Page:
Here you can use ‘Keyword Filters’ to filter for additional keyword criteria, ‘Keyword Options’ to decide how broad you want the search range to be, and ‘Keywords to include’ to make sure any specific keywords you are certain you want to use will be added.
Then, it’s time to hit ‘Get ideas’ and see what new keywords Google has found for you!
“Get search volume data and trends”
This tool, while not helpful for generating new keywords, is incredibly useful for narrowing down a list of keywords you already have by showing you their search popularity. You can copy and paste word lists or upload a file that contains a list of keywords. This tool also includes the same ‘Targeting’ option as the previous tool, which will help you hone in on the most applicable results.
When you’re finished, hit ‘Get search volume’ and check out the new data Google has for you!
“Multiply keyword lists to get new keywords”
This funky little tool smashes groups of keywords together to figure out every possible search combination someone would use to look for your product. While it often gives back complete nonsense, it will also sometimes give you that Holy Grail of keywords you’ve been looking for all your life.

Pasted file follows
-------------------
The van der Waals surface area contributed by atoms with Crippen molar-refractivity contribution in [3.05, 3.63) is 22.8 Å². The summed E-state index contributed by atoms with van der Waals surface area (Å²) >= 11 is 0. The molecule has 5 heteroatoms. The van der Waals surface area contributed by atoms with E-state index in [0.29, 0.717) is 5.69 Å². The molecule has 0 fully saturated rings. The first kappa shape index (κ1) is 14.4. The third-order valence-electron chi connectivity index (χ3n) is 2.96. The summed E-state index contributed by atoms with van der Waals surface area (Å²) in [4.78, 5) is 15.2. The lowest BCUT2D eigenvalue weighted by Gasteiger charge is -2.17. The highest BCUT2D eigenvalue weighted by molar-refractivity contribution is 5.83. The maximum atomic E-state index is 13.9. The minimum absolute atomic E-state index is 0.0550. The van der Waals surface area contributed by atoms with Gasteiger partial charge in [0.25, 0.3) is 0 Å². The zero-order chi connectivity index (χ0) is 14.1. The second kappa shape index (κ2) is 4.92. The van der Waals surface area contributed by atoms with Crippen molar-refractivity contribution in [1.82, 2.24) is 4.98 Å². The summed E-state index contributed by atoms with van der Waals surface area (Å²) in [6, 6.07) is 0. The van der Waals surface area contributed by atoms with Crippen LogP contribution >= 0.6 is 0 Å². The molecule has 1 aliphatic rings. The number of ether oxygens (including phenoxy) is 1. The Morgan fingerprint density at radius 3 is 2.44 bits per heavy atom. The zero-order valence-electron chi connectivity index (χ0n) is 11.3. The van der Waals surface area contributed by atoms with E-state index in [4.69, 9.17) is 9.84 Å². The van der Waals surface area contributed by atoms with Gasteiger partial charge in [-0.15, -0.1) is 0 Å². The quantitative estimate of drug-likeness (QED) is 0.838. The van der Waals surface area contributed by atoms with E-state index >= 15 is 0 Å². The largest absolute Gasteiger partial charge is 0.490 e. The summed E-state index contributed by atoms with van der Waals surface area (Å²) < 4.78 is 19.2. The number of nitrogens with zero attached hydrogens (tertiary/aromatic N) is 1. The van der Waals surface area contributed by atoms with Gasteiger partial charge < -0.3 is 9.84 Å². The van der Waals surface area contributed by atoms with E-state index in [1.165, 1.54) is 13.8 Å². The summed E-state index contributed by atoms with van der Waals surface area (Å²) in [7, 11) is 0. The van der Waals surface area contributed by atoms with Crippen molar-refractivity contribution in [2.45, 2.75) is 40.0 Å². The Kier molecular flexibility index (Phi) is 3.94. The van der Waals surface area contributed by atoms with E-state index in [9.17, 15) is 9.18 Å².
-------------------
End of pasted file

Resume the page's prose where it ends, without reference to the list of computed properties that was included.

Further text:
To use it, simply enter a list of keywords into ‘List 1’, then a different set of keywords into ‘List 2’, and if you want to you can click the grey ‘X’ on the right to add a third list for yet another group of keywords.
After you’re done here, you can modify your ‘Targeting’ options in the same fashion as the last two tools.
Once you’re done here, hit ‘Get search volume’ and see what brand new keywords this tool has created!
Step 3: Interpreting your results